Over the last handful of years, really ever since the debut of 2013’s A Touch Of Sin, director Jia Zhangke has become something of a household name within film circles that don’t lean towards the more esoteric of world cinema releases. A realist filmmaker of sorts, this 47 year old auteur has become a leading figure in the Sixth Generation movement in Chinese cinema, taking a clear eyed look at modern day Chinese culture and politics, often embedding rich themes within genre cinema tropes. With an interest in time and space, Zhangke is one of world cinema’s most interesting voices, and thankfully, with a new film in theaters this year in the form of the superb Mountains May Depart, it doesn’t look like he’s slowing down. And now he’s even the subject of a superb new documentary from a filmmaker worth his own weight in celluloid.
Entitled Jia Zhangke: A Guy From Fenyang, Walter Salles’ latest documentary (four words that should make any cinephile at least a little intrigued) invites us into the world of the titular auteur, as he walks the streets of his native Fenyang. The viewer watches as Zhangke visits his childhood home, reconnect with old friends and relatives, even visiting locations where he had shot previous films, such as the truly breathtaking Platform. Very rarely breaking into the time worn tradition of talking head meditation on an oeuvre that few cinephiles have familiarity to, Salles has far more respect for his work, splicing segments of Zhangke’s films seemingly in chronological order with discussions about broader intellectual, social and political topics and personal stories from the director’s life that evokes relationships to the director’s output. Aesthetically, the film is kind of a wonder. While it may not look like much, the editing here is absolutely top notch, with the interview segments bringing to life deep seeded truths about Zhangke’s filmography. Shaped oddly if you will, Salles’ picture hangs together by some really intimate photography (the viewer is privy to even the most mundane of moments) and a director who is candid and unafraid to discuss broader influences upon his work. Be it a discussion of the Beijing World Park and its relation to modern society to the formation of one of his most notable scenes, an opening segment of a film called Platform that uses primarily non-professional actors, there is truly nothing that is spared here.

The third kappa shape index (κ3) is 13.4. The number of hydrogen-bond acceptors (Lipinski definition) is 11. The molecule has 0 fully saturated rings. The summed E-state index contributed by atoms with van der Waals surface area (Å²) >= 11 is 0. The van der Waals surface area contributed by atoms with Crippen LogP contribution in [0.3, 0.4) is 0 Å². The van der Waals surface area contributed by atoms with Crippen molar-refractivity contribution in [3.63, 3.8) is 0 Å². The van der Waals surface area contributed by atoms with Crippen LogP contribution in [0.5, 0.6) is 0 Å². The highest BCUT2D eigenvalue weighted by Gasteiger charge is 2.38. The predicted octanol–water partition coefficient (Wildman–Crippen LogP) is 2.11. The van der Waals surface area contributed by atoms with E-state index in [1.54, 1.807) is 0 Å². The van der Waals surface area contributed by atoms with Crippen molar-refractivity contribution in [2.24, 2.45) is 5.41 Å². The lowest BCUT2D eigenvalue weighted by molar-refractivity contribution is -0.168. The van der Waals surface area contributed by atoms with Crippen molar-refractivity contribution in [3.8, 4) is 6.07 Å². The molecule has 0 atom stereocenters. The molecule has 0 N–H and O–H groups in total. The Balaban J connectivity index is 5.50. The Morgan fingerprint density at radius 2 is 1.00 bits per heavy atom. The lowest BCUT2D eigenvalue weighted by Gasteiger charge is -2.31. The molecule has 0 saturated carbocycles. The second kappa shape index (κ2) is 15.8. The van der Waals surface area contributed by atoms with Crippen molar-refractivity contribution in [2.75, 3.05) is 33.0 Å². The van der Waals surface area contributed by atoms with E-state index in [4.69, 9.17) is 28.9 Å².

While the film’s final act seems to rely a bit too heavily on talking head interviews, there is one thread that proves to be the film’s most interesting. Zhangke acolytes will know as soon as she pops up on screen during a discussion of casting within his films, but a real highlight here is the inclusion of his muse (and wife, despite the film never mentioning that fact) Zhao Tao. She’s as magnetic here as she is in any of his pictures, and as arguably Zhangke’s greatest collaborator, it’s a joy watching her discuss how she was discovered and what their working relationship is like. A real microcosm of what makes this film so enjoyable, this turn in the film’s amorphis narrative is at once deeply personal and also delightfully insightful with regards to the work of one of world cinema’s greatest voices. Salles’ visual diary invites the viewer into the world and work of Zhangke, and in turn opens up an entire canon of films that will hopefully be sought after for anyone who happens to view this superb documentary.